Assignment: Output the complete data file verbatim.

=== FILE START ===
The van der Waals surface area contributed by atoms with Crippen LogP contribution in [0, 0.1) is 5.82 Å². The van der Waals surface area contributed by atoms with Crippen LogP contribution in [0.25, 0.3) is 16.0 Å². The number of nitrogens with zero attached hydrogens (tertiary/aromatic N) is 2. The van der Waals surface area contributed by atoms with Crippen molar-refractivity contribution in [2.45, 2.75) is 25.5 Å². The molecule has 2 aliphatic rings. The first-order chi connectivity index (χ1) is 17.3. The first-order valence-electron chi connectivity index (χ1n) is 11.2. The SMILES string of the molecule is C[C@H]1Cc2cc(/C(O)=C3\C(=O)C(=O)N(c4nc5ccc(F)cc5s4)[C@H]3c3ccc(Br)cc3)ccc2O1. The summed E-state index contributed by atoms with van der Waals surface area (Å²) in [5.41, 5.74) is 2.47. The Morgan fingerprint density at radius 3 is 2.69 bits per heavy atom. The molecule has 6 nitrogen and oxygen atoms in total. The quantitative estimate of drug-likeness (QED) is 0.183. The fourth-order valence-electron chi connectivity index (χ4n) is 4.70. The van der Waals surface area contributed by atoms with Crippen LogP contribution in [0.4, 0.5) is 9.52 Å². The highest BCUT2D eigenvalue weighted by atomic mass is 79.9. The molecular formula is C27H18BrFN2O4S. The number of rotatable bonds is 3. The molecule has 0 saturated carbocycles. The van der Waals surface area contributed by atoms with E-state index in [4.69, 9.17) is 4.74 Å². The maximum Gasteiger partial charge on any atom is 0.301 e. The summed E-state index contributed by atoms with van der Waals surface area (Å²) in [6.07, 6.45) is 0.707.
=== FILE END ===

The van der Waals surface area contributed by atoms with Crippen LogP contribution in [0, 0.1) is 5.82 Å². The van der Waals surface area contributed by atoms with Crippen LogP contribution in [0.25, 0.3) is 16.0 Å². The number of nitrogens with zero attached hydrogens (tertiary/aromatic N) is 2. The van der Waals surface area contributed by atoms with Crippen molar-refractivity contribution in [2.45, 2.75) is 25.5 Å². The molecule has 2 aliphatic rings. The first-order chi connectivity index (χ1) is 17.3. The first-order valence-electron chi connectivity index (χ1n) is 11.2. The SMILES string of the molecule is C[C@H]1Cc2cc(/C(O)=C3\C(=O)C(=O)N(c4nc5ccc(F)cc5s4)[C@H]3c3ccc(Br)cc3)ccc2O1. The summed E-state index contributed by atoms with van der Waals surface area (Å²) in [5.41, 5.74) is 2.47. The Morgan fingerprint density at radius 3 is 2.69 bits per heavy atom. The molecule has 6 nitrogen and oxygen atoms in total. The quantitative estimate of drug-likeness (QED) is 0.183. The fourth-order valence-electron chi connectivity index (χ4n) is 4.70. The van der Waals surface area contributed by atoms with Crippen LogP contribution in [0.4, 0.5) is 9.52 Å². The highest BCUT2D eigenvalue weighted by atomic mass is 79.9. The molecular formula is C27H18BrFN2O4S. The number of rotatable bonds is 3. The molecule has 0 saturated carbocycles. The van der Waals surface area contributed by atoms with E-state index in [4.69, 9.17) is 4.74 Å². The maximum Gasteiger partial charge on any atom is 0.301 e. The summed E-state index contributed by atoms with van der Waals surface area (Å²) in [6.07, 6.45) is 0.707.